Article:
Captain was writing a poem, but he got stuck after this line. His problem was not rhyme. He had a whole list of possibilities: sneeze, sleeves, sweet peas. It was an ontological problem he was working on, as he chewed a rhinoceros. He was considering the nature of being. Why are there turkeys in the trees or fields or woods? Why are there turkeys anywhere? Why, for that matter, are there trees?

Captain finished off the rhino and sank into reverie. Turkeys, trees, he thought. Then something shifted. He, who was absorbed with his poem, began to be the subject of something else’s absorption. He felt lifted and held. He was no longer thinking, but was being thought by something larger than he.

 Captain Midnight was a rabbit with a contemplative nature. A lot of rabbits are like this. Maybe you have noticed. At dusk when rabbits feel safe and happy, you will see them on lawns and meadows at the edge of the woods, sitting in the grass still as stones. I like to think they are watching God rise from the cooling earth in a fine mist. Then while crickets throb and night descends, I think rabbits leave their bodies like empty locust husks on the lawns and become rapt by the God-mist gathering in soft folds in the valleys. The earth is blanketed with glad and tender rabbit spirit. And in kitchens, boardrooms, and on freeways, here and there, people lift their eyes, sigh and feel the hard bitterness of their hearts and the fear and worry ease a bit. Their shoulders soften. For a moment they are a little kinder and gentler. I believe rabbits do this to people.

The word contemplation comes from the Latin:  com (with) plus templum (temple, an open or consecrated space). It means to gaze attentively or think about intently. As a form of prayer, contemplation generally refers to an attitude of quiet open receptivity to God, a resting of mental activity and surrender into God’s gracious presence.

Originally contemplation meant to mark out an augural space, a place for divination. In ancient Rome the priest auger would mark off holy space by his staff and foretell events and interpret omens by considering the flights of birds, the location of lightening in the sky, and the arrangement of the entrails of animals. The priest’s interpretations guided affairs of state, including when the senate should meet, or a battle begin.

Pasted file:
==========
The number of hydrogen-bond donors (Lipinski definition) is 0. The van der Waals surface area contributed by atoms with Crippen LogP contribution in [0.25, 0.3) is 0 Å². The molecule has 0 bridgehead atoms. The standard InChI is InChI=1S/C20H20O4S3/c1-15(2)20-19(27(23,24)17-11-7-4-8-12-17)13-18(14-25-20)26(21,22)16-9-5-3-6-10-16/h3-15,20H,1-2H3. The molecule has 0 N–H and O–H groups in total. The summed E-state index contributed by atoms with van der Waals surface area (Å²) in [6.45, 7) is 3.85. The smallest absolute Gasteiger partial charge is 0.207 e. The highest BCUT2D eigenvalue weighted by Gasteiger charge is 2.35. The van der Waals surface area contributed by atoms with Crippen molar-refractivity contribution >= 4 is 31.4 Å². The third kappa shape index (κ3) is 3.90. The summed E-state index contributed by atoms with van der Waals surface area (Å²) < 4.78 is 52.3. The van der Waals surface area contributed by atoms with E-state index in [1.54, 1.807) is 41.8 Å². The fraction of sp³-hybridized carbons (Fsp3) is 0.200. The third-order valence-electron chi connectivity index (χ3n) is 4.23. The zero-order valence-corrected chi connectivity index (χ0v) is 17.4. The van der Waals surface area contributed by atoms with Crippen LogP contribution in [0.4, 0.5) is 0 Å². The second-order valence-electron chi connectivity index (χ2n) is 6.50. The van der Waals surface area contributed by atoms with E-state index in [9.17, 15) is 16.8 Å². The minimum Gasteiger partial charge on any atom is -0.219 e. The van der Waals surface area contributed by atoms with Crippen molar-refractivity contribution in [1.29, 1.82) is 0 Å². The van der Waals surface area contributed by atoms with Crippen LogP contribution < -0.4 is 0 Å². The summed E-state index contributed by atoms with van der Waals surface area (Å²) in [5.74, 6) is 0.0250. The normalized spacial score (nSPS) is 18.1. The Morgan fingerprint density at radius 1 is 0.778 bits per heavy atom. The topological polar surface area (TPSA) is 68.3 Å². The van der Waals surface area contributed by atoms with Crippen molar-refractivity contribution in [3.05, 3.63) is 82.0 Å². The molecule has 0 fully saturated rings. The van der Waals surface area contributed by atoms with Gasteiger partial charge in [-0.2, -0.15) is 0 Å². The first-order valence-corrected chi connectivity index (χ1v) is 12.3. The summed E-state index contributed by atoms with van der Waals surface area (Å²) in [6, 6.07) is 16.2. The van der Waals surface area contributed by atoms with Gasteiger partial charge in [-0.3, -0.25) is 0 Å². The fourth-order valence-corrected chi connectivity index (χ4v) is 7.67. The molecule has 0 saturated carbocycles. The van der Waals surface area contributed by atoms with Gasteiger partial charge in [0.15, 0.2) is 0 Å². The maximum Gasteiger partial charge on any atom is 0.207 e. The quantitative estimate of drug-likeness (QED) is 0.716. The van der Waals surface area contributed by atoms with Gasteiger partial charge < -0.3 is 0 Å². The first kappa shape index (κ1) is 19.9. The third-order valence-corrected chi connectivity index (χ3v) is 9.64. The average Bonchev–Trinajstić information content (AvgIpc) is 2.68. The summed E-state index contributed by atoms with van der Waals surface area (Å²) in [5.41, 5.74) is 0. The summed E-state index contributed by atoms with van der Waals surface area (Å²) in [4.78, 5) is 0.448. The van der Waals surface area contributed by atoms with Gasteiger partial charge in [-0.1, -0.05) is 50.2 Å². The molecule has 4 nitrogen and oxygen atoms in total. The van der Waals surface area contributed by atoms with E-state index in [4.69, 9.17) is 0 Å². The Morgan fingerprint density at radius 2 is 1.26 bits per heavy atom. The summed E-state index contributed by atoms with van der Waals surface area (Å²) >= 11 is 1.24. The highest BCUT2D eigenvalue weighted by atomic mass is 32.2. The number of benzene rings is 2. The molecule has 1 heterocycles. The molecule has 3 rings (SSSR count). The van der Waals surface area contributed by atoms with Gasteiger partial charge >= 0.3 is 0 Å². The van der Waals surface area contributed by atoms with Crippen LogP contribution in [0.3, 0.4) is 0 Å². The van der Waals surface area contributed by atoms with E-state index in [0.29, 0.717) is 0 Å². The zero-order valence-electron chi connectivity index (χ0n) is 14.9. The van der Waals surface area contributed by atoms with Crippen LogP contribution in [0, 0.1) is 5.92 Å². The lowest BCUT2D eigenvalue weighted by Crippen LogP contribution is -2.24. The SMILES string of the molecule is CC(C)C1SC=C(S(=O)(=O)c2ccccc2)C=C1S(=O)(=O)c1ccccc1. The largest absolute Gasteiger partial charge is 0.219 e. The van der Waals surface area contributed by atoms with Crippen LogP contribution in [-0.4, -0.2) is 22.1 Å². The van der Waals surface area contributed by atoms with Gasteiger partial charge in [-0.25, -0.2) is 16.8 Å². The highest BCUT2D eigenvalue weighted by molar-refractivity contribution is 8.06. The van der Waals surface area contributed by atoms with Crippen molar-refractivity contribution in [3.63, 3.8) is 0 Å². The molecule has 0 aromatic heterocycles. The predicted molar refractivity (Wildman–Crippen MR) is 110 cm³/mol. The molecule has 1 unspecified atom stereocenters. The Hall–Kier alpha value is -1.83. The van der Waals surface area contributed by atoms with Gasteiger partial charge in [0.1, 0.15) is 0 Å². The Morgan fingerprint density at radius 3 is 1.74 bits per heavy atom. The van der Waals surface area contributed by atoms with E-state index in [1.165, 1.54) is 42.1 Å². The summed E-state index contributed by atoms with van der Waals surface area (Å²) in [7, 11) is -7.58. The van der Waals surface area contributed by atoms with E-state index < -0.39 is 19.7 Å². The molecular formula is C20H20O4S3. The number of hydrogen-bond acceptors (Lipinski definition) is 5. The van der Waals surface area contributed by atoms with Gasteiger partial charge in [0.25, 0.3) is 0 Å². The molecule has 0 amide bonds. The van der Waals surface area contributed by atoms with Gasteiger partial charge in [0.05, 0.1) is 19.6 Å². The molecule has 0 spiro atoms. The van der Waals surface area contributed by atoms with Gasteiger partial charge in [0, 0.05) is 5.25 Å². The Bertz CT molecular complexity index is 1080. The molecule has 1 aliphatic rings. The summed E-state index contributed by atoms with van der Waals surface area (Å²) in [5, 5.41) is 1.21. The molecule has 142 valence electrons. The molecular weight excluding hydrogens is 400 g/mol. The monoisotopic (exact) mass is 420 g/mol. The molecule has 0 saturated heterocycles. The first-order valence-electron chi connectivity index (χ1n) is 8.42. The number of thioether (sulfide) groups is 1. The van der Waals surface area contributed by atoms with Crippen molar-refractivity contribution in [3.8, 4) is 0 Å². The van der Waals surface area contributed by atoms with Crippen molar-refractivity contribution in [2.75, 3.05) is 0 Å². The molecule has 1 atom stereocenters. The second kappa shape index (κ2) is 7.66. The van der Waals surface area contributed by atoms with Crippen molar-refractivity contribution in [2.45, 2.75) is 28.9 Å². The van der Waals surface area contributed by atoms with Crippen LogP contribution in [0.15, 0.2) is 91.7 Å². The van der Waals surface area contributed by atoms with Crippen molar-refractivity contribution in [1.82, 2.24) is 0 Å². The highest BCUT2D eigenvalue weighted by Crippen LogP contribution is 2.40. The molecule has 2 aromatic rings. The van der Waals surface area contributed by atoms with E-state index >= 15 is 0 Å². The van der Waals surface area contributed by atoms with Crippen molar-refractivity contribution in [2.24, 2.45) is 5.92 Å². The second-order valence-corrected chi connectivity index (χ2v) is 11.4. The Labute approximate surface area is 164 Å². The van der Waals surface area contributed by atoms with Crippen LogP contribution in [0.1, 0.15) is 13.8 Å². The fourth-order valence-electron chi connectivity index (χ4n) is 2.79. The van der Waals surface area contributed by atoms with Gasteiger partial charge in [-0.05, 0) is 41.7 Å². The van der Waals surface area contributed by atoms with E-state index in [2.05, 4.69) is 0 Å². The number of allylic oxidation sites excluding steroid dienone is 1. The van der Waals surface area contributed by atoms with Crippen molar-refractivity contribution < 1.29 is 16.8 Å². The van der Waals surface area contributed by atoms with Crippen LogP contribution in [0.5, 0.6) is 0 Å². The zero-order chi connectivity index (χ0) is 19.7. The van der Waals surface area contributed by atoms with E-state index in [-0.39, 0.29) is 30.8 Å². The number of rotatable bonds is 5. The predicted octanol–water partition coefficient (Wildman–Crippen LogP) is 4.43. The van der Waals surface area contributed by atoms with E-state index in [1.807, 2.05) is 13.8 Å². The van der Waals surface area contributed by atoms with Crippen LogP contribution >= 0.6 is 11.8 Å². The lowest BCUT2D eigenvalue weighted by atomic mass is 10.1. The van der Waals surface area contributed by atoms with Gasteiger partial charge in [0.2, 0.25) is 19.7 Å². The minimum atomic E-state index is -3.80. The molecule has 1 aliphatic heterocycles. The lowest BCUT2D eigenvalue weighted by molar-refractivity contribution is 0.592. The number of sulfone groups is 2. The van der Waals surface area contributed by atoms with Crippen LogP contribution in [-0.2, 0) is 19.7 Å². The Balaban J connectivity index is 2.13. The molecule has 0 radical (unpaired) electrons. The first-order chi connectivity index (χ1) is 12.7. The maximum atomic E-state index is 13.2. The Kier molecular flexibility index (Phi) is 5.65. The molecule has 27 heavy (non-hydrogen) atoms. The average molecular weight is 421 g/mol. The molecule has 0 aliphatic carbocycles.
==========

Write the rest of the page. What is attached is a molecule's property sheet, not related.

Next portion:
Russell StoverContemplation is the leisurely process of making sense of what is – the world as we know it – by circling around issues or ideas and considering them from varied vantage points. Contemplation implies spaciousness – a willingness not to succumb to anxious grasping after understanding. Contemplation requires some detachment, a divestment of the ownership of truth and letting go of one’s personal agendas and desires. A contemplative attitude suggests a poverty of spirit which is willing to say, “I do not know. Let us look at this together and see what we see.”       

When Captain Midnight is at his contemplative best, he spreads out with his stomach pressed into the earth, hind legs stretched out behind. And he vibrates. His body pulses in tiny rapid oscillations. He seems to tune into an extra high frequency energy source, receiving power, and converting it to rabbit voltage.

As a member of a prey species, Captain understands that contemplation and writing poems, or, for that matter, any creative endeavor, require courage in the face of death. Cramped narrow mindedness and fear close off contemplation. Contemplation flees in the face of anxiety which asserts that if I do not do something, say something, or control something – something really bad might happen to me or those I care about. You can’t get around it. Something I value has to die and it is often my notion of the way things ought to be. Many times a day smaller deaths to self are required in order to live with a contemplative spirit.

Feathers blowing in the breeze
Turkeys roosting in the trees.
A rabbit’s heart is free to seize
its Maker’s  joy on the wing
and behold the truth of any thing.

They began coming this summer. First one large turkey tentatively made its way out of the woods and across the clearing. It pecked at the corn under the bird feeder then lifted its head, swiveling on its long neck like a periscope.  Every few days he would be back. Then one day I lifted my head to count twenty turkeys ranging about the yard -four adults and sixteen chicks pecking, heads bobbing, clucking to each other softly. The cats, Captain Midnight, and I stared in astonishment.

So Captain knew why there were turkeys in the trees. He saw them fly when Chance, the golden retriever, happened to come around the side of the house and began barking at the critters who had taken over his territory. Amid flapping wings and a giddy barking dog, the gobbling ganders rose to balance precariously on the branches as the chicks scrambled into the woodsChance 1. Chance had never seen anything quite so wonderful, and neither had Captain.

 May something as marvelous set you to contemplating and writing poems. 

What practices help you contemplate? Tell me what astonishes and delights you and inspires your creativity.